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    I appreciate the help so far from everyone, thanks!

    To elaborate further, the screw would be a 18-8 SS, 10-32 x 7/16" pan head Phillips. The hole diameter would be 3/64 or around 0.047". I would expect to be doing thousands of them.
    All other screws would be 18-8 stainless as well, but could be any size. Metric/standard socket cap, flat head etc...

    I guess I would be also be wondering:

    1. How long to expect the drill bit to last.
    2. How much/ what kind of coolant is needed for this.
    3. How long to expect drilling for each hole



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    Default

    I would post this in the "General Material Machining Solutions" section. I think you will get better responses in that area.


    Also IDK about EDM machines but I am surprized no one has meantioned a EDM machine.


    Are you trying to drill the lenth of the bolt,, or just through the side of the head for adding a saftywire? It almost seems it would cheaper to buy the bolts with the hole already in them, or maybe your trying to find a way to just do it cheaper than buying them?


    Also I have a feeling there may be more to this than meets the eye. Could drilling this hole effect the strenth of the bolt, could they need additional treatment after such a machining op?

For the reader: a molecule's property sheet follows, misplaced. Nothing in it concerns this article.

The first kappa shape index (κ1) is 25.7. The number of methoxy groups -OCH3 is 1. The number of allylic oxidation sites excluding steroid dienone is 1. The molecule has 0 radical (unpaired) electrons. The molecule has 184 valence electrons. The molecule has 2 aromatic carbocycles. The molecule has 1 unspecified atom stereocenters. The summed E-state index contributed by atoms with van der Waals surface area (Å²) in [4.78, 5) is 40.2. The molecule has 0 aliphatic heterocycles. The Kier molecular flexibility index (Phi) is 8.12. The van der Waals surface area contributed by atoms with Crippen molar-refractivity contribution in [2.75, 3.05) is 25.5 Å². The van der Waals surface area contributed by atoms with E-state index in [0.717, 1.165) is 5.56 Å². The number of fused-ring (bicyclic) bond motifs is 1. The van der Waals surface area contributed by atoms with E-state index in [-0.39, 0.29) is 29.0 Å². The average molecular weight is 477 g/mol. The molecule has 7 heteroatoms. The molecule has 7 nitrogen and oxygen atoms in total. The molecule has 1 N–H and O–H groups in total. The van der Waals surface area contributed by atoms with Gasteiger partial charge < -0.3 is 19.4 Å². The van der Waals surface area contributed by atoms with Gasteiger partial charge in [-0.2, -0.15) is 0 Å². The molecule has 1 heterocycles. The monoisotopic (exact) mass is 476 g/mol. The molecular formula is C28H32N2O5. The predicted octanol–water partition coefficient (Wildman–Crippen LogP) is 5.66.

Jess

    GOD Bless, and prayers for all.


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    In order to drill these bolts efficently you would need a 20,000 rpm machine to get the surface footage and chip load to make your drill work for you. Without the correct speed and feed you will prematurely wear out, or more likely break a whole lot of drills. Finding an EDM shop that has a plunge machine would be your best bet. If this is lucrative enough for you, it may pay for you to buy an EDM machine.

    EDM is a rapidly growing industry. The technology is not new, but it is emerging as the victor as the most effecent and cost effective method of manufacturing small, difficult parts and accurate holes and bores, beating out the more expensive waterjet technology.

    Last edited by FIVEAXISBILL; 03-14-2012 at 04:11 AM. Reason: mispelled word


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    Default Look at CNC drilling machines or custom automation.

    When you start talking about thousands of parts you are in a different league than retrofitting a few hundred bolts. A few hundred you could do easily on a manual lathe, a few thousand would be OK on a CNC machine, get into the hundreds of thousands and you might want to look into automation.

    When it comes right down to it your volume will dictate which way you go here. Frankly this is a job that can most likely be farmed out cheaper than pursueing a DIY solution. I'd look for a company that can make custom screws for you.

    The other alternative is to buy off the shelf screws. I've seen such screws listed before in industrial supply catalogs and companies specializing in vacuum components.

    Last edited by wizard; 03-14-2012 at 10:33 PM.


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    cobalt drill bits will do the job , the material is close to a 304 , you should easily be able to google the proper speeds and feeds